Heavy equipment has started moving dirt at the Magnolia Village property on North Road in preparation for the construction of a $13.8 million, 22,934-square-foot veterans outpatient clinic.
The privately funded clinic will be located at 151 Magnolia Village Parkway on 5.3 acres.
The clinic will provide primary care, lab and mental health services and will be open Monday through Friday from 8 a.m. to 5 p.m. with a potential for Saturday clinic hours. It will employ about 100 people.
Construction on the building is expected to begin in the fourth quarter of 2020 with a targeted completion date in the summer or fall of 2021.
"Over the past seven years, the Columbia VA has recognized the need to expand services in the Orangeburg area," Columbia Veterans Affairs Health Care System Public Affairs Officer Dillon McConnell said. "As our veteran population grows, we have expanded our clinical care services to meet rising demand."
"This community-based outpatient clinic will allow the Columbia VA to continue to meet the needs of its veterans by providing excellent care in state-of-the-art facilities with cutting-edge technology," McConnell said. "The new clinic is crucial for the Orangeburg veteran community, and surrounding areas, since it is the midway point between the Columbia and Charleston VAs."
The new clinic will replace the existing one currently located at the Village Park off St. Matthews Road. The current facility serves more than 3,400 enrolled veterans, according to the Columbia VA.
"This patient population is projected to increase over the next few years to more than 4,000," McConnell said. "The new clinic will be able to accommodate for any increase as the Orangeburg clinic continues to provide and expand services for veterans in Orangeburg, Calhoun, Dorchester, Bamberg, Barnwell and Allendale counties."
The Magnolia Village clinic will also have more room to park, with about 144 parking spaces, including four spaces for motorcycle parking.
The clinic will include exam rooms, telehealth exam rooms and consultative rooms. A laboratory will also be available for blood draws.
The clinic will be owned by Orangeburg Investors LLC and will be leased to the U.S. Department of Veterans Affairs for a period of 20 years.
The building's shell will be paid for by the owner, and anything beyond the shell will be paid for by Tenant Improvement funds, provided from the Veterans Integrated Service Network 7’s operational budget, McConnell said.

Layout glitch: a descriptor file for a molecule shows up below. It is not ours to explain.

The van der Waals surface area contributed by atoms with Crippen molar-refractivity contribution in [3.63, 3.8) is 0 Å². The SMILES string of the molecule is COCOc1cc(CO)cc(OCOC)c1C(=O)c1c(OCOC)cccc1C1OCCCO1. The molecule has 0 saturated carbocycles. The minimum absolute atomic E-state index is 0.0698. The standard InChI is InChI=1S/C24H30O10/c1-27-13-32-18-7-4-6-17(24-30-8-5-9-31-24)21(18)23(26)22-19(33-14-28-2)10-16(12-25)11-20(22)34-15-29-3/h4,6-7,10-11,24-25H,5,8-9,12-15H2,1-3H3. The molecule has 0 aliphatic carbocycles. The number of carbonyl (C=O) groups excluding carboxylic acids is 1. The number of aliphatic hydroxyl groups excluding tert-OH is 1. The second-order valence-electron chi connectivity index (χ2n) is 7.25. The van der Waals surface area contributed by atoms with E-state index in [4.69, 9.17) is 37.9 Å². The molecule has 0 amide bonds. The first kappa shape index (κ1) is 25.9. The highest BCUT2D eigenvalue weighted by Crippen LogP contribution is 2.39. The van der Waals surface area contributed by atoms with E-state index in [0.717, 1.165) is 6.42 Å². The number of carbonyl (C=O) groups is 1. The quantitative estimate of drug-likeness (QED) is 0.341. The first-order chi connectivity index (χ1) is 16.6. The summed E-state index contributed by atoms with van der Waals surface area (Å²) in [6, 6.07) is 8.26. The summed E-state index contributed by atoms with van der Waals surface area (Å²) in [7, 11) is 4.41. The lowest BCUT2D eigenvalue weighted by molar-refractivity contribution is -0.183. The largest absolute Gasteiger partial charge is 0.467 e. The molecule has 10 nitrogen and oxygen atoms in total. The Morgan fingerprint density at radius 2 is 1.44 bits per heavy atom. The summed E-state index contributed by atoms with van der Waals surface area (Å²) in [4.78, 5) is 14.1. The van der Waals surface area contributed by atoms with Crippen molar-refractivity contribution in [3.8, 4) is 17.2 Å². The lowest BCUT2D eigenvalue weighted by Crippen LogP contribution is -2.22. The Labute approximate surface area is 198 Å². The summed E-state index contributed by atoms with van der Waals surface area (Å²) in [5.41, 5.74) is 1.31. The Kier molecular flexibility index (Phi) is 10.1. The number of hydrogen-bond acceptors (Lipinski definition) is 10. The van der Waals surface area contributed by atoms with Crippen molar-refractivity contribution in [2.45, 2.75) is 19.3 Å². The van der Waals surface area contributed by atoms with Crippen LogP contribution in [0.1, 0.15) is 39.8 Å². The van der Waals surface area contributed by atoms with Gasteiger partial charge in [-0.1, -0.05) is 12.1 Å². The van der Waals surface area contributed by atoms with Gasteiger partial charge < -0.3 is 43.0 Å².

Maryland-based NIKIA is the project architect and engineering firm.
Indiana-based Hokanson Companies Inc. will provide development services and management services to Orangeburg Investors LLC.
Griffin Solutions LLC, a service-disabled, veteran-owned small business, will also help with the project.
Alabama-based Doster Construction Company is the project contractor.
The clinic will be the first tenant of the Magnolia Village property.
Orangeburg's Century 21 The Moore Group President Marion Moore joined with executive chairman of Orangeburg's CF Evans Construction, Johnny Evans, to develop the 62-acre property for restaurants, retail, entertainment and residential uses. The men created Fort Motte Partners LLC for the project.
There were plans to begin construction on the property in 2006, but an economic downturn all but halted any plans or development.
There were no signs of activity until the fall of 2016, when land clearing began.
"The perseverance and hard work to get one of these deals from vision to fruition is amazing," Moore said.
The development is located near the city's new recreation complex, which has two clusters of baseball and softball fields, restrooms, walking and biking trails, and playground equipment.
The VA project has been in the works for the past year to 14 months, Moore said.
"We pulled most of the property off the market waiting for the ballparks to be completed," Moore said. "We will go back to market with food and retail. I think we have something special now."
Moore hopes the VA clinic could be the impetus for great things for the property.
"I will be very disappointed if it does not create something pretty quickly," he said, but added, "pending another COVID shutdown."
According to the property development layout plans, there will be four properties in front of the clinic, with North Road frontage that Moore says will be marketed for food and retail.
According to property development plans, the parcels will range from .92 acres to 1.50 acres in size with available under-roof square footage between 40,000 and 65,000.
Plans also show the availability of three parcels for development on the right side of the Magnolia Village entrance fronting North Road.
The three parcels will be range from 1.24 acres to 1.61 acres with available under-roof square footage between 54,000 and 70,000.
There will also be two anchor parcels -- totaling 6.78 acres-- adjacent to the VA clinic property on the other side of the property entrance roadway, with proposed plans to build facilities between 100,000 and 200,000 square feet.
Moore is bullish on the property.
"Think about the kids and tournaments that will go on there," he said. "You will have several hundred people in the hospital."
Moore also noted North Road already has a high traffic count and there are other retailers in the area.
"I think we have something really good," he said.
Moore said while he is optimistic, he is fully aware of the need to not "count chickens before they hatch."
"It is getting harder and harder for markets like ours to recruit food and retail," he said. "I think Orangeburg is holding its own, and I think we will see improvement across the board.
"The housing market is very strong and that is always a good indicator.”
In addition to building space, plans for the property also include green space such as walking paths, ponds and open spaces.
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